Idaho won't manage wolves under Endangered Species Act
BOISE, Idaho — After talks with the federal government over a public wolf hunt collapsed, Gov. C.L. "Butch" Otter ordered Idaho wildlife managers Monday to relinquish their duty to arrest poachers or to even investigate when wolves are killed illegally.
Otter rejected the wolf management Idaho has conducted for years as the federal government's "designated agent" after a federal judge in Montana returned wolves to Endangered Species Act protections earlier this year.
This means Idaho Department of Fish and Game managers will no longer perform statewide monitoring for wolves, conduct investigations into illegal killings, provide law enforcement when wolves are poached or participate in a program that responds to livestock depredations.
With U.S. District Judge Donald Molloy's ruling in August, Idaho and Montana have had to cancel public hunts. That's especially irked Otter, who contends the first legal harvest that started in 2009 and ended earlier this year demonstrated that states could manage wolves responsibly.
In an angry letter to U.S. Interior Secretary Ken Salazar, the Republican governor said withdrawing from wolf management will keep Idaho hunters and their money from subsidizing the federal program. Without the possibility of a hunt, there's no incentive for Idaho to manage wolves now, Otter aides said.
"Frustration, mostly," Otter told reporters late Monday, on what led to his decision. "We're no longer going to spend any sportsmen's dollars in Idaho to enforce the Endangered Species Act as it relates to the experimental project of wolves."
Otter also accused the federal government of foisting wolves upon Idaho — he calls them "your wolves" — and promised to quickly submit plans asking for special permission to kill dozens of wolves to protect big game herds.
A spokeswoman for Salazar said the Interior Department would continue to work with states but the court ruling in August restoring protections left its options limited.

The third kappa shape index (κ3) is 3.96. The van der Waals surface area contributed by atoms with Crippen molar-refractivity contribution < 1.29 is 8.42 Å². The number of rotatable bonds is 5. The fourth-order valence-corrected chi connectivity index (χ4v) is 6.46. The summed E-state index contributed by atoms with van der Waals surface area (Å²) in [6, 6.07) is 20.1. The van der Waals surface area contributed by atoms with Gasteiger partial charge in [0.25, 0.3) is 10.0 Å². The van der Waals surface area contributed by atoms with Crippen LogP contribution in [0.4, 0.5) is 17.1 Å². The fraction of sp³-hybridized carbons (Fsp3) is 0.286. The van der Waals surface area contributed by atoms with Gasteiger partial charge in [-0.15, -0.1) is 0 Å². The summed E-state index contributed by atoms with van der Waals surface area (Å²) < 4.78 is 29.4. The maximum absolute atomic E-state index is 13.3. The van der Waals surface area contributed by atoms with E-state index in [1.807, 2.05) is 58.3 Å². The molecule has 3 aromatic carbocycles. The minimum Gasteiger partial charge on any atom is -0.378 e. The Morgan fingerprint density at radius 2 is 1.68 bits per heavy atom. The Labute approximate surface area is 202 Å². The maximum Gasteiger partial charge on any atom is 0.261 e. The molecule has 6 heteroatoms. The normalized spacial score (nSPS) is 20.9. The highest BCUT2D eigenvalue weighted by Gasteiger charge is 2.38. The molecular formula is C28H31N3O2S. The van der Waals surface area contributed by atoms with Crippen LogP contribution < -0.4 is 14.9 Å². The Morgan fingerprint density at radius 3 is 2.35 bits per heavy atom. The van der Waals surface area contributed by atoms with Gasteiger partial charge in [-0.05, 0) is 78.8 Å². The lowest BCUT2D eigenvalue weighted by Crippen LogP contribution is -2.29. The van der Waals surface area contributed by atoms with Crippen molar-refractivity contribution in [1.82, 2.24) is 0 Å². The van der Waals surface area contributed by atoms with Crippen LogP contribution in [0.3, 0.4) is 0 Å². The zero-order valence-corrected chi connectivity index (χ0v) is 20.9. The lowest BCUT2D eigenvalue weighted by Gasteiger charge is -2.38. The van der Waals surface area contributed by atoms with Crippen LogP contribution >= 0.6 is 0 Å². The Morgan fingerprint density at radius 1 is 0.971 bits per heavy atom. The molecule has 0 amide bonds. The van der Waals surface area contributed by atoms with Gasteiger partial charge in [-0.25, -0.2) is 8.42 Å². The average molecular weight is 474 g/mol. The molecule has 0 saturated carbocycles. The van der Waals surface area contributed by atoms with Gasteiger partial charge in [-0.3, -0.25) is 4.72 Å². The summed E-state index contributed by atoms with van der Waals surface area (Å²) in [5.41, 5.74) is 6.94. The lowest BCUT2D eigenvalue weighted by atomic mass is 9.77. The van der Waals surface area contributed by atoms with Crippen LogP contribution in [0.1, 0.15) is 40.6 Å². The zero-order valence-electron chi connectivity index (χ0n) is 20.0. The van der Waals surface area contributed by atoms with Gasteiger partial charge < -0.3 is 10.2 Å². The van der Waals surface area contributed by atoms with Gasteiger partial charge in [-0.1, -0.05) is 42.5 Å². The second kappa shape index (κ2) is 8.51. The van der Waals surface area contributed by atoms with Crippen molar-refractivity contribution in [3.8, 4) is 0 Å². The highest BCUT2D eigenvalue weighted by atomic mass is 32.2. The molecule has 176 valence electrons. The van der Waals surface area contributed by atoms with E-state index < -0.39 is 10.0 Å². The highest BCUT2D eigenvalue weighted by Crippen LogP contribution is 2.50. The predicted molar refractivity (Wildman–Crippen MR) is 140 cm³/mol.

"We cannot currently authorize the resumption of sport hunting of wolves," said Kendra Barkoff. "Up to this point, we appreciate the states of Idaho and Montana who have been working responsibly to manage wolves; nonetheless, we must follow the court's ruling."
It's unclear just how Idaho wolves will be managed now. Between 1995 and 2005, the Nez Perce Tribe in north-central Idaho managed the predators, before the state stepped in. But the tribe said Otter didn't approach them before pulling out.
"We just hope the state will come back to the table," said Brooklyn Baptiste, vice chairman for the Nez Perce Tribe. "Ultimatums are really hard to take back, especially in an atmosphere of re-election."
Keith Allred, Otter's Democratic rival in the Nov. 2 gubernatorial race, said the governor was handing over an issue to the federal government that rightfully belongs in Idaho's hands.
"Butch Otter just gave away more state power to the federal government," said Allred. "We need to be asserting our sovereignty, not giving it away."
Montana Fish, Wildlife and Parks spokesman Ron Aasheim said his state's approach has not changed, despite Idaho's move.
"We continue to look for ways to get management responsibilities returned to the state of Montana," Aasheim said.
Idaho has about 850 wolves and insists the species is recovered in the northern Rocky Mountains after its reintroduction to the region in the mid-1990s.
Molloy in Missoula restored Endangered Species Act protections following a lawsuit from environmentalists who argued Idaho and Montana wolves could not be under state control while Wyoming wolves remained under federal control.
Douglas Honnold, lead attorney with Earthjustice who represented the environmental groups, said Otter's decision goes in the wrong direction.
"Instead of throwing up their hands and walking away from the wolf issue, Idaho should be getting to work on a wolf management plan that complies with the law," Honnold said from his offices in Bozeman, Mont.
Otter's advisers had been negotiating with Salazar and other federal officials since September on a plan for Idaho to continue to manage wolves within its borders.
Among other things, Otter wanted to hold a public hunt and insisted on provisions giving state managers more power to kill wolves that prey on elk, moose or deer in areas where the state says big game herds are suffering.
"Today I join many Idahoans in questioning whether there is any benefit to being a designated agent without the flexibility of a public hunt," Otter said, adding he's doubtful continuing as designated agent would speed up the delisting process.
Republican U.S. Sens. Jim Risch and Mike Crapo separately have introduced a bill that aims to exempt wolves in Idaho from federal protections that were restored by Molloy's order.
Copyright 2010 The Billings Gazette.
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